A “Disney” Inflatable Space Module Hotel Could be the First-Look of the Real Commercialized Space

With a “democratizing” and commercialization of space on the minds, wallets, and missions of many, what is it exactly that can we anticipate from easier accessed, more affordable, and timely launches into Low Earth Orbit (LEO)?

Comfortable and more sustainable stays.

At least that was part of the excitement during yesterday’s first-ever habitat & launch provider partnership announcement between United Launch Alliance (ULA) and Bigelow Aerospace at the 32th Space Symposium in Colorado Springs. Bigelow is designing a plug-in play inflatable module — or a blow up space tent that will connect, inflate, and pressurize aboard the ISS (in simple terms and for the time being). Tory Bruno, CEO of ULA, described the time as “historic” and that this [partnership] can “greatly expand the opportunities for research for manufacturing, and yes, for space tourism.”

Hotel billionaire, and CEO of Bigelow Aerospace, Robert Bigelow, expressed that he would love to see a “Disney space station” when discussing naming and branding rights around the B330 commercial space modules, explaining that,“It’s the same concept if you were doing a university naming of lecture halls, the wings of a building, or the building itself. That’s a universal way of raising money and acknowledging people and so on…we would love to see Disney have a Disney Space Station. Wouldn’t that be cool?”

This is a big way of how to envision what the future of space life and tourism could look like. However something that takes us back to the immediate time and date of: the now, are the trials, testing and experimentation with these expandable habitats that will take place over the next couple of years so that humans can safely operate and live in space. Both executives gave a timeline estimate of 2020.

In this tremendous R&D and potential to dominate the market effort, Bigelow has created BEAMs — or Bigelow Expandable Activity Modules — which we saw making contact with ISS aboard the SpaceX’s Dragon earlier this month. Perhaps down the line, these ports could very well be the “time shares” and opportunities for naming and branding to which both Bruno and Bigelow mentioned and referenced Disney.

By being able to build a sustainable and safe housing/recreational facilities in space, we can then start to transfer some of the excitement of launch and housing capabilities toward training and moving populations of Earthkind into these environments in space, thus opening up more opportunities for research labs, manufacturing facilities, and beyond. BEAM and B330 modules make the prospects of a growing space workforce actually feel like something real and something very human. But, physics and feats in engineering aren’t the only cool aspects to this innovation.

Photo credit to NBC and ULA/Bigelow

So as we endeavor to expand human experience beyond Earth to assist in making life on our planet more sustained and better to then go beyond and explore farther, what can partnerships such as this one do to give back, educate, and train for life, work, and travel in space?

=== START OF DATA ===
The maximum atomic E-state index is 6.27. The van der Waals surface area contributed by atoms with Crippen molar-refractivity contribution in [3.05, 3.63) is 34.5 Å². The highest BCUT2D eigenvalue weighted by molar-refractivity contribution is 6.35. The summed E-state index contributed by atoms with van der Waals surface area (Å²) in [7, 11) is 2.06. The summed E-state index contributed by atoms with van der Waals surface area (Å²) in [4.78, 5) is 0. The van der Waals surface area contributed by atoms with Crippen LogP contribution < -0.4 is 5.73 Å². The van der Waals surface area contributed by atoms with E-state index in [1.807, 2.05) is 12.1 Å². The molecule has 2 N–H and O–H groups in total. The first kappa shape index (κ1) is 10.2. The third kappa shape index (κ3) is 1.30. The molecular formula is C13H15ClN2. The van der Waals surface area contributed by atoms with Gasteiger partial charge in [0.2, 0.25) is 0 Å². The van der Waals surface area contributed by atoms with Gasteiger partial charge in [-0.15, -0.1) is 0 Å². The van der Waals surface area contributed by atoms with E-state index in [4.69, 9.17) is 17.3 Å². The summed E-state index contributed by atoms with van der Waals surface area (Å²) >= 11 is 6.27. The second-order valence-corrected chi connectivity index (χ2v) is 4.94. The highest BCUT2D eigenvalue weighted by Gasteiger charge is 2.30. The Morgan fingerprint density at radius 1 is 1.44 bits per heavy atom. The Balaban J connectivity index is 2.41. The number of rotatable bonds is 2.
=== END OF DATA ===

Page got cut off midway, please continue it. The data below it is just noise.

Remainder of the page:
Mr. Bigelow explored the idea of an associate astronaut program — reminiscent to the Space Camp we knew as kids — that would be a partnership opportunity to join forces with an affiliate and train the next class of inspired students and young adults to become astronauts and service professionals in space. Bigelow continued to ideate around a yearly selection process from graduates or attendees classes who would get to go on-board but be held to crew responsibilities and obligations.

Mr. Bruno felt strongly that the big picture needed to be felt and that “this partnership is allowing humanity to step off of this planet in a sustained and a permanent way.” He noted that giving back could be engagement with STEM and that selective free ride shares could be considered in addition to their standard priced offerings. But something that he wanted to make clear was that, “you cannot think that we’re more important [than the progress in space habitat and launch being done]…it is impactful [progress] and we are giving to humanity that way.”

So does that mean that this highway to living in space could bend to the idea a noisy and heavily branded space once the habitats are tried, tested and true?

The excitement surrounding the partnership was clear, but the exact vision was not. Additional terms for the partnership were not expanded upon as the overall concept and picture we concluded as being a “work in progress,” and that they have “a lot of work ahead” [of them].

So for now, I’ll wait for a call from ULA + Bigelow to help design the AAP, and ride the excitement of this month’s two private editions to the ISS and really dig into the aspects of the future with the news of this partnership making space habitation a possibility. But even more exciting than that is truly identifying with Matt Damon’s character in The Martian in that I too could be transported to a new destination, and “certainly populate other destinations in addition to the ISS”.

Rendering by Rhads from Deviant Art

More information in the press release here

Sloane Trugman is the Founder of Amunet Insights, a strategy and consulting group out of SF/DC/NYC.

One clap, two clap, three clap, forty?

By clapping more or less, you can signal to us which stories really stand out.